Abstract: We build a search model of the housing market which captures the illiquidity of housing assets. In this model, households experience idiosyncratic shocks over time which affect how much they value their residence (e.g. the location of their job could change). When hit by a shock, households become mismatched and seek to buy a new home. Yet they take time to locate an appropriate housing unit and to sell their current home. Competitive forces are present in the housing market since, by posting lower prices, sellers increase the average number of buyer visits they get and sell their property faster. We characterize a stationary equilibrium for a fixed housing stock. We then calibrate a stochastic version of the model to reproduce selected aggregate statistics of the U.S. economy. The model is consistent with the high volatility of prices, sales and average time on the market, the positive correlation of prices and sales, and the negative correlation of prices and average time on the market observed in the data. This is not the case when we consider the perfectly competitive version of the model
    Keywords: House prices, Sales, Time on the market, Search frictions, Competitive search
    JEL: R31 D83 D40
    Date: 2010–10
  14. By: Pascal François; Georges Hübner
    Abstract: This paper studies the contracting choices between an entrepreneur and venture capital investors in a portfolio context. We rely on the mean-variance framework and derive the optimal choices for an entrepreneur with and without the presence of different kinds of venture capitalists. In particular, we show that the entrepreneur always has the incentive to share the risk and benefits of the venture whenever possible. On the basis of their objectives and characteristics, we distinguish the situations of the corporate, independent, and bank-sponsored venture capital funds. Our framework enables us to derive the optimal contract design for the entrepreneur, featuring the choice of investor, the entrepreneur’s investment in the venture, and her dilution in the project’s equity as a function of her bargaining power. This result allows us to characterize the choice of the investor depending on her cost of equity and debt capital. In addition to project size and risk, entrepreneur’s risk aversion turns out to be a critical determinant of VC investor choice –a finding which is strongly supported by a panel analysis of VC fund flows for 5 European countries over the 2002-2009 period.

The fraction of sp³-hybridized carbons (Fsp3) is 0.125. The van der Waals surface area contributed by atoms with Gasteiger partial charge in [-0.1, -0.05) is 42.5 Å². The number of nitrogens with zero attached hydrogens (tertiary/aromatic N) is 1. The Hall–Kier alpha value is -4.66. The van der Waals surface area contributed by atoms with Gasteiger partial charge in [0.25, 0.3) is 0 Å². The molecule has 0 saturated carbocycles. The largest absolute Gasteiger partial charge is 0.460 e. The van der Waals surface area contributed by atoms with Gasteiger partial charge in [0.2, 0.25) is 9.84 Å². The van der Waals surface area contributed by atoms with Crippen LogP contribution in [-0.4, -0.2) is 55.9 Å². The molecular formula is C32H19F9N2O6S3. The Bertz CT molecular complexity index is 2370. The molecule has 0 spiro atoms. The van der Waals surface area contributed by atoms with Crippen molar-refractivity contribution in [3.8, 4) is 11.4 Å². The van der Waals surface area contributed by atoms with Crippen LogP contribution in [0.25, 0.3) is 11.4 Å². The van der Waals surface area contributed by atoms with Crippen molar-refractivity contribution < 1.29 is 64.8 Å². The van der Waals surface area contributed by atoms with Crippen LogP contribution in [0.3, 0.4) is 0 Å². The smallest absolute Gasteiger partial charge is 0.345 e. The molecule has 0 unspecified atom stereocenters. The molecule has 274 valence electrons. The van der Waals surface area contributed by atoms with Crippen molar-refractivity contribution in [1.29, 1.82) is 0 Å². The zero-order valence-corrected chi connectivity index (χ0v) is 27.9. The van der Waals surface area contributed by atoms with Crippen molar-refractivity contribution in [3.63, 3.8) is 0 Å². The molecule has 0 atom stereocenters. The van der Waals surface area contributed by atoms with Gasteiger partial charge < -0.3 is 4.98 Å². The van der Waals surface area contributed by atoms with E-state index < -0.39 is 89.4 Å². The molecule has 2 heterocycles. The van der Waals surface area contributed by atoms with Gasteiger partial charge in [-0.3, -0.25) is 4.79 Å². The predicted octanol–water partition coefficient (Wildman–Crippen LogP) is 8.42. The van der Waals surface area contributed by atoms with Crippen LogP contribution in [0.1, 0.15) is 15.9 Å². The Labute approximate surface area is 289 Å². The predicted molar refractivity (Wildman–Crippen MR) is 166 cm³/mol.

Keywords: Venture capital, Portfolio choice, Entrepreneur, Risk aversion